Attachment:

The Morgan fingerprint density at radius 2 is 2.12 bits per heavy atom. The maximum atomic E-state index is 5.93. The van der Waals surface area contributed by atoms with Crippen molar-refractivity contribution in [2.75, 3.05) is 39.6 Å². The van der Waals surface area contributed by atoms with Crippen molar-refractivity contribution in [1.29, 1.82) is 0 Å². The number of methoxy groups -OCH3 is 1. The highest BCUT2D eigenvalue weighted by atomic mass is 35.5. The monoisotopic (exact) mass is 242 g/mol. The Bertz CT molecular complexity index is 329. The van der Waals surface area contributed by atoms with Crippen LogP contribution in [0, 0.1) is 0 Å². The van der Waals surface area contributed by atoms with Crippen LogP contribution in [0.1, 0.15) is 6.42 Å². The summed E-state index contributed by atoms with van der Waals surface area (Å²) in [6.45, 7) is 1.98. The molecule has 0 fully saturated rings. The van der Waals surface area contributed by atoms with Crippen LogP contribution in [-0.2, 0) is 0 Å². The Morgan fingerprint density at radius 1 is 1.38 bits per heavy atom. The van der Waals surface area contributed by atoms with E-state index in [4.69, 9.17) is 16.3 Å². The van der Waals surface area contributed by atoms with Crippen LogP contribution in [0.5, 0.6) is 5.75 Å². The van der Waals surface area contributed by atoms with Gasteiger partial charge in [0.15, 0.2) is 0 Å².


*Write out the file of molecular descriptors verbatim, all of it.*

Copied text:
The Morgan fingerprint density at radius 2 is 2.12 bits per heavy atom. The maximum atomic E-state index is 5.93. The van der Waals surface area contributed by atoms with Crippen molar-refractivity contribution in [2.75, 3.05) is 39.6 Å². The van der Waals surface area contributed by atoms with Crippen molar-refractivity contribution in [1.29, 1.82) is 0 Å². The number of methoxy groups -OCH3 is 1. The highest BCUT2D eigenvalue weighted by atomic mass is 35.5. The monoisotopic (exact) mass is 242 g/mol. The Bertz CT molecular complexity index is 329. The van der Waals surface area contributed by atoms with Crippen LogP contribution in [0, 0.1) is 0 Å². The van der Waals surface area contributed by atoms with Crippen LogP contribution in [0.1, 0.15) is 6.42 Å². The summed E-state index contributed by atoms with van der Waals surface area (Å²) in [6.45, 7) is 1.98. The molecule has 0 fully saturated rings. The van der Waals surface area contributed by atoms with Crippen LogP contribution in [-0.2, 0) is 0 Å². The Morgan fingerprint density at radius 1 is 1.38 bits per heavy atom. The van der Waals surface area contributed by atoms with E-state index in [4.69, 9.17) is 16.3 Å². The van der Waals surface area contributed by atoms with Crippen LogP contribution in [0.5, 0.6) is 5.75 Å². The van der Waals surface area contributed by atoms with Gasteiger partial charge in [0.15, 0.2) is 0 Å².